And He has never, never let me go.

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11 Comments so far
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I don’t know your story, but this blog entry is wonderful, and i’d like to know more. is your story somewhere in this blog?

Comment by tim hoag

Similar thoughts have been on my mind and in conversations I’ve had with those close to me lately. Our views differ, I’m sure, but I can tell we both have a strong dislike of vague or non-concrete answers… or the same pre-packaged responses that still don’t really contain any answers. I’ve searched alone, with the help of others, and in all-out abandonment, but it hasn’t made it any easier. Perhaps more than anything, I’ve learned I don’t like to share about my struggles & doubts with Christians. Sad, I guess, but completely fine with me.

Comment by Eddie

That’s what sucks about it, Eddie: the fact that, of all the people you “should” be able to share struggles with, fellow wanderers (I mean “Christians”) should be first. The fact that we’re not is what’s sad…and what has to change. Not how we each view things (“Let each man be sure in his own mind” and “ready to give a reason for his hope”) but how we love each other. More…THAT we love each other, unconditionally. Anyway…thanks for sharing. And Tim…well, one day I’ll have to share it all. If you have the time, though, peruse the blog and you’ll learn “me”. 🙂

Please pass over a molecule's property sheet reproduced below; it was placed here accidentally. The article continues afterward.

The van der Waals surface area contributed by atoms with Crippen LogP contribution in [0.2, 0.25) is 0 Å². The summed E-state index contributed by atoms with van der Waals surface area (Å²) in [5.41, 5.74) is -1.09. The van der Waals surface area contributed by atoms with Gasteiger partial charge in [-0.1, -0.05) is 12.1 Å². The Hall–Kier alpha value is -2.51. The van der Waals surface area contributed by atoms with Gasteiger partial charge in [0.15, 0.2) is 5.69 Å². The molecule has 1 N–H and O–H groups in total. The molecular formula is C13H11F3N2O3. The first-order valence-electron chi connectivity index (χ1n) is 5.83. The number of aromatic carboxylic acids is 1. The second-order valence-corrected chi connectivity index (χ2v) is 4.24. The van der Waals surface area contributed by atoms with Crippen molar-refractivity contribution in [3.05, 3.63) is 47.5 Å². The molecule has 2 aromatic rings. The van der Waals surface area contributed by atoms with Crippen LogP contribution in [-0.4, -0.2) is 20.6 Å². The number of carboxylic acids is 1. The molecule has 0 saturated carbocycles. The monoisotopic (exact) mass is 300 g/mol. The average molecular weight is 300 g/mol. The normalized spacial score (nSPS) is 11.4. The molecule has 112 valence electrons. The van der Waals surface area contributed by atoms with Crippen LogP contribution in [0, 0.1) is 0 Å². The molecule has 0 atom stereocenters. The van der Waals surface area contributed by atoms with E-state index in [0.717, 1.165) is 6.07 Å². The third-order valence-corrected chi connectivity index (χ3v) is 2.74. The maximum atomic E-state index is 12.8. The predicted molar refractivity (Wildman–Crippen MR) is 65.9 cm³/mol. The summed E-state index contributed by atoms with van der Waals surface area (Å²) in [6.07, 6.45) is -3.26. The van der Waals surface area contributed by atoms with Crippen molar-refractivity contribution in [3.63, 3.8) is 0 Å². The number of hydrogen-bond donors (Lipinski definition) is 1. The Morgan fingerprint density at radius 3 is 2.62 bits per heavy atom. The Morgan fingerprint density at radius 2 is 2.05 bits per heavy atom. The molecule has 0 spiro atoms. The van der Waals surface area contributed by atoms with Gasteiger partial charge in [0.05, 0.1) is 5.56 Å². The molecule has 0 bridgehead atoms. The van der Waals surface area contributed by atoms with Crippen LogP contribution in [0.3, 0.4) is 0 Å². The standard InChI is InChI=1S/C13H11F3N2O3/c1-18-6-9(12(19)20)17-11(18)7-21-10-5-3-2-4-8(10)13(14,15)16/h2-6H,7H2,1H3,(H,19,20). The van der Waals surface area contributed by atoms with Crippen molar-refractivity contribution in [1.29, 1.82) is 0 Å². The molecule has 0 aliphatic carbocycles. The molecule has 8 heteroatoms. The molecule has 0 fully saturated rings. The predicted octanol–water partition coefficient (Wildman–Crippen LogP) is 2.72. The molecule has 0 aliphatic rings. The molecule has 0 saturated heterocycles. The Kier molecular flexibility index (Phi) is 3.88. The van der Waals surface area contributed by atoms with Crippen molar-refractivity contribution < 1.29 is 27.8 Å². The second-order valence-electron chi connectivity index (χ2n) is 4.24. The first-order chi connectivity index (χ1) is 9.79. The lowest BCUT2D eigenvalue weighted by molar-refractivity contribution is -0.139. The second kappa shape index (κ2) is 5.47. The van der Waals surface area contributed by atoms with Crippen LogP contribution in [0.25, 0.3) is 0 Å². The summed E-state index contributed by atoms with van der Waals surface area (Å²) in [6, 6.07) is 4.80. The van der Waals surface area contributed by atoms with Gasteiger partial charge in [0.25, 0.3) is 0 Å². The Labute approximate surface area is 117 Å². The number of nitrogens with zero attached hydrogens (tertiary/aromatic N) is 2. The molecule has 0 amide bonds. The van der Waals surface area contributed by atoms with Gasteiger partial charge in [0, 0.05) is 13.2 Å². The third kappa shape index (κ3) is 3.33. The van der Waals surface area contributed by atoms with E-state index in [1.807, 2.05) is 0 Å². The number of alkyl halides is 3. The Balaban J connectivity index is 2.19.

Comment by amycourts

Right on, Amy! Thanks for sharing this. It’s appalling to see how fellow brothers and sisters in Christ are treated with such disdain.
Personally, I’ve been on the receiving end of such treatment within a church. Yes, I struggled with sin, but I needed help…and they weren’t willing to go there.
Thankfully I was brought into a church family who loved me and helped me in the midst of my struggles. I’m a different person today because of it. My passion now is to show the same love, mercy and grace.

Comment by SimplyAubs

Wow, this was a happy accident along my internet travels! This is something that has been burning on my mind for years, you expressed it so eloquently. I was so hurt by the way my former church treated my Mexican husband and I in the US that it’s only been since I’ve moved to Mexico that I’ve been able to consider trusting a church again…poorer countries are more human, as they don’t have the luxury to pretend to be perfect.

Sigh…on the other hand, what I am learning in this process is that it’s important not to paint the ‘church’ group with too broad of a brush. There were many good people in my former church, but they couldn’t accept me for many reasons, and you know, you just can’t force a square peg into a round hole. Perhaps the the institution vs. free individuals is the heart of the problem…but that could be the libertarian in me. 😉

I was writing on my blog yesterday, that I love living amongst economically poorer people, because they are richer in spirit. Thanks for writing, I’m sorry for making this such a long comment!

Comment by Leah

It is because we tend to form God in our image – rather than trying to perfect ourselves in God’s image.

We want Him bottled up, locked away and clearly defined between the pages of the Good Book.

We still practice primitive tribalism, touting that we belong to teh right tribe and everyone else is wrong. Yet, I recall St. Paul writing, “Has Christ been divided?” – showing that this has been a problem since just after Jesus died.

We need to honestly examine and ask ourselves who God is. An angry and wrathful God? I don’t think so. It is how some chose to understand Him. It is not how I choose to understand Him.